Source: Iowa State University
By Alejandro Plastina and Wendiam Sawadgo
With crop harvest underway, many Iowa farmers are planning to or considering planting cover crops this fall. There are several federal and local funding sources available for both new and experienced cover crop users. This article discusses an exhaustive list of programs available for cover crop users and provides interested farmers and landowners links to online resources.
Environmental Quality Incentive Program (EQIP) and Conservation Stewardship Program (CSP)
EQIP and CSP are available through the Natural Resources Conservation Service (NRCS). EQIP is suitable for new cover crop users, while CSP is more tailored to farmers looking to enhance their conservation efforts. Farmers are eligible for up to three annual payments through EQIP and five annual payments through CSP. The payment amount differs by cover crop type. To receive payment, NRCS standards and specifications must be met for the cover crop practice. The farmer fills out an application for the adopted practice. The applications are grouped by signup period and chosen using a ranking tool in which points are assigned for different environmental benefits provided. The EQIP and CSP payment rates for different cover crop practices are described below.
The CSP gives farmers an annual payment in exchange for producing environmental benefits. Farmers work with their local NRCS agronomist to augment conservation efforts in their crop rotation. The farmer fills out documentation of their ongoing practices and the application for the adopted practice. The NRCS reviews the application, and given the proposed changes, estimates the environmental benefits using the Conservation Activity Evaluation Tool to determine the current level of stewardship. The current level of stewardship along with the planned improvement is used for ranking applications and determining payments. The CSP includes enhancement activities that address various environmental benefits of cover crops.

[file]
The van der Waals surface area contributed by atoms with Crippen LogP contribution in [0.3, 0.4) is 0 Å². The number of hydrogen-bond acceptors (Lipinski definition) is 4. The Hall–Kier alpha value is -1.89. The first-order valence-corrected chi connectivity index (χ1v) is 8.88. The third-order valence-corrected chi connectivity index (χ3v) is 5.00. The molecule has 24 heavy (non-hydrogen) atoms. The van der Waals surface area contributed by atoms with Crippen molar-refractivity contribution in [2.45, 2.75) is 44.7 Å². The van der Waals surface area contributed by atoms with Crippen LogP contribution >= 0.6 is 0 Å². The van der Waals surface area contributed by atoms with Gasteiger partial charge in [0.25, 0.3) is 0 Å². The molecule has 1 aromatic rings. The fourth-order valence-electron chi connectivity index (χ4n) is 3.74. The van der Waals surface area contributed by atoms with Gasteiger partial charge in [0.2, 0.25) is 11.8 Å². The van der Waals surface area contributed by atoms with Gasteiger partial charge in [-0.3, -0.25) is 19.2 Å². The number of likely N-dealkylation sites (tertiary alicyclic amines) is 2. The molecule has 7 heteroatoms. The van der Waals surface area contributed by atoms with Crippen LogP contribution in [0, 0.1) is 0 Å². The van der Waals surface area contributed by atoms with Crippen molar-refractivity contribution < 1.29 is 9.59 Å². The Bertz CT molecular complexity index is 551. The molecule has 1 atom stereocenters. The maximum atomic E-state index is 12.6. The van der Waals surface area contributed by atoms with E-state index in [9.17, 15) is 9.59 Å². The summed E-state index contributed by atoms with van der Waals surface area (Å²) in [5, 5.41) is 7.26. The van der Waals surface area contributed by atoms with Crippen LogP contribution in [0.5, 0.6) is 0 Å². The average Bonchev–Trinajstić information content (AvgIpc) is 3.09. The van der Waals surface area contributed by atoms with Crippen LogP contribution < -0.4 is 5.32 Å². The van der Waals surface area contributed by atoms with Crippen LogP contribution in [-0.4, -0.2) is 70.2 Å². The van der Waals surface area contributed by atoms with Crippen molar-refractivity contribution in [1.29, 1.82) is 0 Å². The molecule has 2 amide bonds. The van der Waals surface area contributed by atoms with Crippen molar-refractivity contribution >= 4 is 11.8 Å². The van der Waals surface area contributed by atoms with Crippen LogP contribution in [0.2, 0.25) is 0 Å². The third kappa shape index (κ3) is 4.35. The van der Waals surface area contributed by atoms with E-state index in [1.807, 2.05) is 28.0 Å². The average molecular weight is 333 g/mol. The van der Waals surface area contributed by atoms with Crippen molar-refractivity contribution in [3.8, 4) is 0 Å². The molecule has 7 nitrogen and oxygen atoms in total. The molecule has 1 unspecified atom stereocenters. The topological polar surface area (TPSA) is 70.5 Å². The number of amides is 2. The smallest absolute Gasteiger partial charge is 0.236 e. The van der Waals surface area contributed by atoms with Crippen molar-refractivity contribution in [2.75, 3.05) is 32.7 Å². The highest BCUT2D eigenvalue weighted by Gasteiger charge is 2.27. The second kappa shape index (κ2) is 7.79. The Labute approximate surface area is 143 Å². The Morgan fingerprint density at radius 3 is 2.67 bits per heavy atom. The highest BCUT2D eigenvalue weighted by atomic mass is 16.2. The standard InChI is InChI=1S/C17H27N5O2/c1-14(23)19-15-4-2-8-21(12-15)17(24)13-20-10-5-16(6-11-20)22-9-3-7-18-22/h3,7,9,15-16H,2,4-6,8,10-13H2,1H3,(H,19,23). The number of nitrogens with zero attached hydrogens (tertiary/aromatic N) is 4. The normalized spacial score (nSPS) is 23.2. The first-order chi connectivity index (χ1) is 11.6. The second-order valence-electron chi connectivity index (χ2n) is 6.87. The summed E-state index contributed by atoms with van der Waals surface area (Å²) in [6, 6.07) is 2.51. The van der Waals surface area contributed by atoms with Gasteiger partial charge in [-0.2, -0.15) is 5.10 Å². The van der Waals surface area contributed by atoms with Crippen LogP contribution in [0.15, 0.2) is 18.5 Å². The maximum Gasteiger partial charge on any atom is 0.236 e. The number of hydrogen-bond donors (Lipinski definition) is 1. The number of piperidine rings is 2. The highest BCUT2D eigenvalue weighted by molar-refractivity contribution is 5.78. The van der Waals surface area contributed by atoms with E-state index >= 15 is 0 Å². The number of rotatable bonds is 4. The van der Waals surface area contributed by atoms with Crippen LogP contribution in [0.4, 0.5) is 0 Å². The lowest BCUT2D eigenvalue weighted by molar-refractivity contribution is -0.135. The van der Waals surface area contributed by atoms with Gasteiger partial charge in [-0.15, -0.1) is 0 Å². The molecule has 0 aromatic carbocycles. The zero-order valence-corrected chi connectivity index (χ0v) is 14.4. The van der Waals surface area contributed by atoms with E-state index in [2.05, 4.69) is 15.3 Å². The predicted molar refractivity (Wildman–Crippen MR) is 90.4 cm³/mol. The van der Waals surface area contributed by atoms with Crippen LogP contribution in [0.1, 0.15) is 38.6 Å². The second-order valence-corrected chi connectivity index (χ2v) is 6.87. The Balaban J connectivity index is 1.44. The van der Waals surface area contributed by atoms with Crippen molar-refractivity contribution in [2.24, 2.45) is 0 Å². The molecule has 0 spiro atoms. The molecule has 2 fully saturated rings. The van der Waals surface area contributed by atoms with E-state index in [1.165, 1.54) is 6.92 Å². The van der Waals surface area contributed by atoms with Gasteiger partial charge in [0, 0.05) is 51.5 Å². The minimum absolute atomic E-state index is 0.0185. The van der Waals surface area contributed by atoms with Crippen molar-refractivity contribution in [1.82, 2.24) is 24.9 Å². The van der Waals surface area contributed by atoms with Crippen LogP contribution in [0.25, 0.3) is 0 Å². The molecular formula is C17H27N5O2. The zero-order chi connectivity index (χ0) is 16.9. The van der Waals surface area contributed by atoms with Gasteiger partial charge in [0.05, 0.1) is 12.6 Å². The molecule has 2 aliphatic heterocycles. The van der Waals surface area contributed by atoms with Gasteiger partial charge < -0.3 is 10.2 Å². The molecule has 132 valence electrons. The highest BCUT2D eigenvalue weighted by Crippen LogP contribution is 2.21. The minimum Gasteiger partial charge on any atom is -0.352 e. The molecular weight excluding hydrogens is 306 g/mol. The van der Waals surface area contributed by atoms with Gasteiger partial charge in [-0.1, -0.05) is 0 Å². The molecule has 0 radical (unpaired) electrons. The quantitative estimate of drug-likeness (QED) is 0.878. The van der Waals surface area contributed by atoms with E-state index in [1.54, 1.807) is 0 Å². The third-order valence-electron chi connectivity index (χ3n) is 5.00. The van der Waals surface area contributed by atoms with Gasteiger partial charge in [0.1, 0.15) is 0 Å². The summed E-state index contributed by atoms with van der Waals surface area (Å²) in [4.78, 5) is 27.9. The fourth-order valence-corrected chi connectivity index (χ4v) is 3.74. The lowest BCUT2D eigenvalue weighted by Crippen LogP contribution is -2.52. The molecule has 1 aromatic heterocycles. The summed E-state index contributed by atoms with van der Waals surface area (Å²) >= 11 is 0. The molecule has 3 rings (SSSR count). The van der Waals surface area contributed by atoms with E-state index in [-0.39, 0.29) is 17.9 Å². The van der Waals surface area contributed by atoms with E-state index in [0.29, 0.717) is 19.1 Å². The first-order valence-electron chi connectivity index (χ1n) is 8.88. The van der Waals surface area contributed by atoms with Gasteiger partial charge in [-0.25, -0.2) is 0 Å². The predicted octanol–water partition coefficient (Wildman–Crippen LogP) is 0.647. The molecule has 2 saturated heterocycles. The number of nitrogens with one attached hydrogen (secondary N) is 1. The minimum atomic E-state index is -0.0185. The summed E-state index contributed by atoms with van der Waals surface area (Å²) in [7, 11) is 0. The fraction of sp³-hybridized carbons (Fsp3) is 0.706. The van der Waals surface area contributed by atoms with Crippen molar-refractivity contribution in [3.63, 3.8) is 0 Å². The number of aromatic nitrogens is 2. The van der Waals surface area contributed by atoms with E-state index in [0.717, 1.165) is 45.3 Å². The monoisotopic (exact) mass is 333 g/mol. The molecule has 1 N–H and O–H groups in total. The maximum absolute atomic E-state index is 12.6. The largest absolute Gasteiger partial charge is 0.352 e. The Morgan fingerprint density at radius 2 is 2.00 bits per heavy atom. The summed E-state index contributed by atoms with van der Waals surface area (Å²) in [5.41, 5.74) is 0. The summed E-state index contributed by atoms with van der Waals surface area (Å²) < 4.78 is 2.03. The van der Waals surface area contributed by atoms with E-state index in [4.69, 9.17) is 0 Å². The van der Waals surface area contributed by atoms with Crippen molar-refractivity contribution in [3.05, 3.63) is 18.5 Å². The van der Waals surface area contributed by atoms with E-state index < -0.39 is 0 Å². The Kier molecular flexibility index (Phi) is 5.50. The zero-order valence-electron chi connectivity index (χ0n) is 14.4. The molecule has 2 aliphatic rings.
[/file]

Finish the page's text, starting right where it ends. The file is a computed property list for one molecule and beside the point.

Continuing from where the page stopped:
The Regional Conservation Partnership Program (RCPP) provides funding through local, federal, and private sources administered through EQIP and CSP, following their payment rates as well. NRCS makes CSP payments for practices or enhancements. In some instances, NRCS will make CSP payments for both practices and enhancements.
Per-acre payments for basic cover crop (organic and non-organic):
EQIP Payment: $33.83
CSP Practices Payment: $8.45
CSP Enhancement Payment: $7.90 - $14.59
A basic cover crop is defined as a small grain, legume, or other approved cover crop that is planted within 30 days of the cash crop harvest. The cover crop, after producing as much biomass as possible, is terminated with herbicide before the subsequent cash crop is planted.
Per-acre payments for multiple species (organic and non-organic):
EQIP Payment: $37.88
CSP Practice Payment: $9.88
CSP Enhancement Payment: $10.76 - $14.59
Multiple species refer to a mixture of at least two species including a small grain and legume (and may include other species) that is seeded within 30 days of harvesting the cash crop. The cover crop, after producing as much biomass as possible, is terminated with herbicide or tillage following NRCS termination guidelines before the subsequent cash crop is planted.